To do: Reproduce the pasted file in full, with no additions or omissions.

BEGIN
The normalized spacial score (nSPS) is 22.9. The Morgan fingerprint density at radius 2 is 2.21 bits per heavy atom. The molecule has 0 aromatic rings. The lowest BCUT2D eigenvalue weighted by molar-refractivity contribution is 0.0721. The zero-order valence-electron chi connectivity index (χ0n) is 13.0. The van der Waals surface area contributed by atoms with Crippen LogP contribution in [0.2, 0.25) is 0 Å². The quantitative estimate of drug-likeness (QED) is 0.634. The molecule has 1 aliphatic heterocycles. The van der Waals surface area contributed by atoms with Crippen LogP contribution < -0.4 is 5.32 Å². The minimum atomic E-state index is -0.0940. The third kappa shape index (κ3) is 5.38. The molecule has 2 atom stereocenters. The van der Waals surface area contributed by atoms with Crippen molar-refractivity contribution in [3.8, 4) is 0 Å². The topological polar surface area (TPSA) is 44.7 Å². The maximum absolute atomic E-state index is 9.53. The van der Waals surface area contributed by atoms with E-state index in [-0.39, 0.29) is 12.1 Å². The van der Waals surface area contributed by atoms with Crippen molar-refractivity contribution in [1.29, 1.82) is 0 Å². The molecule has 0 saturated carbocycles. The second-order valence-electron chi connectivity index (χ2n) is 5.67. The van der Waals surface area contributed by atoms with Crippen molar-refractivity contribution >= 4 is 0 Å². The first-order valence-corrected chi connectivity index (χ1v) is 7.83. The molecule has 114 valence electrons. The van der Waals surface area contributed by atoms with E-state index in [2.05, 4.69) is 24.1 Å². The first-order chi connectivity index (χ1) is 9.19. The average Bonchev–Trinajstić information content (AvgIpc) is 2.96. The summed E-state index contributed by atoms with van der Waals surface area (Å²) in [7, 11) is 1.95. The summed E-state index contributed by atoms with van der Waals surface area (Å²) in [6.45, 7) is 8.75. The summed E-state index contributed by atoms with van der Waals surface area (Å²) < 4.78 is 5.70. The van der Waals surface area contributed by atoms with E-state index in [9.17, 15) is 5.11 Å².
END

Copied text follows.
The normalized spacial score (nSPS) is 22.9. The Morgan fingerprint density at radius 2 is 2.21 bits per heavy atom. The molecule has 0 aromatic rings. The lowest BCUT2D eigenvalue weighted by molar-refractivity contribution is 0.0721. The zero-order valence-electron chi connectivity index (χ0n) is 13.0. The van der Waals surface area contributed by atoms with Crippen LogP contribution in [0.2, 0.25) is 0 Å². The quantitative estimate of drug-likeness (QED) is 0.634. The molecule has 1 aliphatic heterocycles. The van der Waals surface area contributed by atoms with Crippen LogP contribution < -0.4 is 5.32 Å². The minimum atomic E-state index is -0.0940. The third kappa shape index (κ3) is 5.38. The molecule has 2 atom stereocenters. The van der Waals surface area contributed by atoms with Crippen molar-refractivity contribution in [3.8, 4) is 0 Å². The topological polar surface area (TPSA) is 44.7 Å². The maximum absolute atomic E-state index is 9.53. The van der Waals surface area contributed by atoms with E-state index in [-0.39, 0.29) is 12.1 Å². The van der Waals surface area contributed by atoms with Crippen molar-refractivity contribution in [1.29, 1.82) is 0 Å². The molecule has 0 saturated carbocycles. The second-order valence-electron chi connectivity index (χ2n) is 5.67. The van der Waals surface area contributed by atoms with Crippen molar-refractivity contribution >= 4 is 0 Å². The first-order valence-corrected chi connectivity index (χ1v) is 7.83. The molecule has 114 valence electrons. The van der Waals surface area contributed by atoms with E-state index in [2.05, 4.69) is 24.1 Å². The first-order chi connectivity index (χ1) is 9.19. The average Bonchev–Trinajstić information content (AvgIpc) is 2.96. The summed E-state index contributed by atoms with van der Waals surface area (Å²) in [7, 11) is 1.95. The summed E-state index contributed by atoms with van der Waals surface area (Å²) in [6.45, 7) is 8.75. The summed E-state index contributed by atoms with van der Waals surface area (Å²) < 4.78 is 5.70. The van der Waals surface area contributed by atoms with E-state index in [9.17, 15) is 5.11 Å².